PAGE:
WASHINGTON – The House of Representatives Committee on Oversight and Reform recently held a hearing with top US cybersecurity experts on the recent ransomware attacks that affected several US companies, including meat producer JBS USA.
Before the hearing started, Representative Carolyn Maloney (D-NY), chairwoman of the committee, released a staff memo that detailed the ransomware attacks suffered by CAN Financial, Colonial Pipeline and JBS USA during 2021. The memo explained how these attacks occurred and how legislation and policies could counter future ransomware attacks.
“We found that these attacks often stemmed from minor security lapses, even at companies with seemingly robust cybersecurity,” Maloney said in her opening statement. “Our report also highlights the importance of clearly established federal points of contact for companies to avoid wasting precious time when an attack is underway. Finally, we found that companies faced substantial pressure to pay these ransoms quickly, making it harder to stop these attacks.”
The Oversight Committee said that the attackers gained access to JBS systems because an old network administrator account had not been deactivated and was protected by a weak password. Some JBS plants were temporarily shut down.
“After the cybercriminal group REvil deployed its ransomware on JBS’s system, they sent JBS a message demanding a payment of $22.5 million,” the memo said. “The ransom message warned that the price would double if payment was not made in a certain period. The attackers also warned, ‘We have all your network data,’ and, ‘if you do not reply to us within 3 days, it will be posted on our news-site.”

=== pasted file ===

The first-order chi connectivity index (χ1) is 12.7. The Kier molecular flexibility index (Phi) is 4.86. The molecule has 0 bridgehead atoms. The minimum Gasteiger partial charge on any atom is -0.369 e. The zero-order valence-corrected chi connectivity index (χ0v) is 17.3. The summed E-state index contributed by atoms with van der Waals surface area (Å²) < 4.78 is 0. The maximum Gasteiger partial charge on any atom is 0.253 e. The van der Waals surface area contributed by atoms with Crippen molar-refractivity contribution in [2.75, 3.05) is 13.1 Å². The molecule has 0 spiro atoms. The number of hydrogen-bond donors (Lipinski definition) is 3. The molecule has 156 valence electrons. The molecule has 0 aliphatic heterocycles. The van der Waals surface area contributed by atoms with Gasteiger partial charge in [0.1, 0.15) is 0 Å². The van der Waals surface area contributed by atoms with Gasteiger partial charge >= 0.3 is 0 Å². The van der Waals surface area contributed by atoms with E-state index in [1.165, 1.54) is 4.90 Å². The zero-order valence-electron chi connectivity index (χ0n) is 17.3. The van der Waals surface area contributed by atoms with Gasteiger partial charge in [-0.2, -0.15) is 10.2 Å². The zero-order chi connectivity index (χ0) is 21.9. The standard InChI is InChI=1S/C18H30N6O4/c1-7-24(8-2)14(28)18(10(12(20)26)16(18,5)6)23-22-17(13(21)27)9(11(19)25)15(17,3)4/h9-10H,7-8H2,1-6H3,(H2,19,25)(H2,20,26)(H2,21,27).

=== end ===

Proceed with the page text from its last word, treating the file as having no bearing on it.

During the attack, REvil mentioned the potential damage to the JBS stock price and promised a “good discount in case of quick payment.” The group also added that it could unblock JBS’ data and keep everything secret if the ransom was paid, according to the memo.
After company servers in North America and Australia faced the attack in May, JBS decided to pay the $11 million ransom to REvil.
Following the attack, JBS told the committee that the reason they paid the ransom included, the cost of rebuilding its systems from backups if it did not pay, plus obligations to customers and employees. Additionally, the company mentioned the cost of processing meat carcasses in its facilities, which could be tens of millions per day.
JBS added: “at the time of payment, the vast majority of the company’s facilities were operational,” and explained that it paid the ransom to “mitigate any unforeseen issues related to the attack and ensure no data was exfiltrated.”
The memo also shared that REvil did not provide JBS with proof that it destroyed all copies of the data stolen from the company as it promised following the ransom payment.
The FBI’s general policy is to discourage payments to ransomware attackers. Earlier in November, several law enforcement agencies arrested five suspects allegedly involved with REvil and various other ransomware attacks around the world.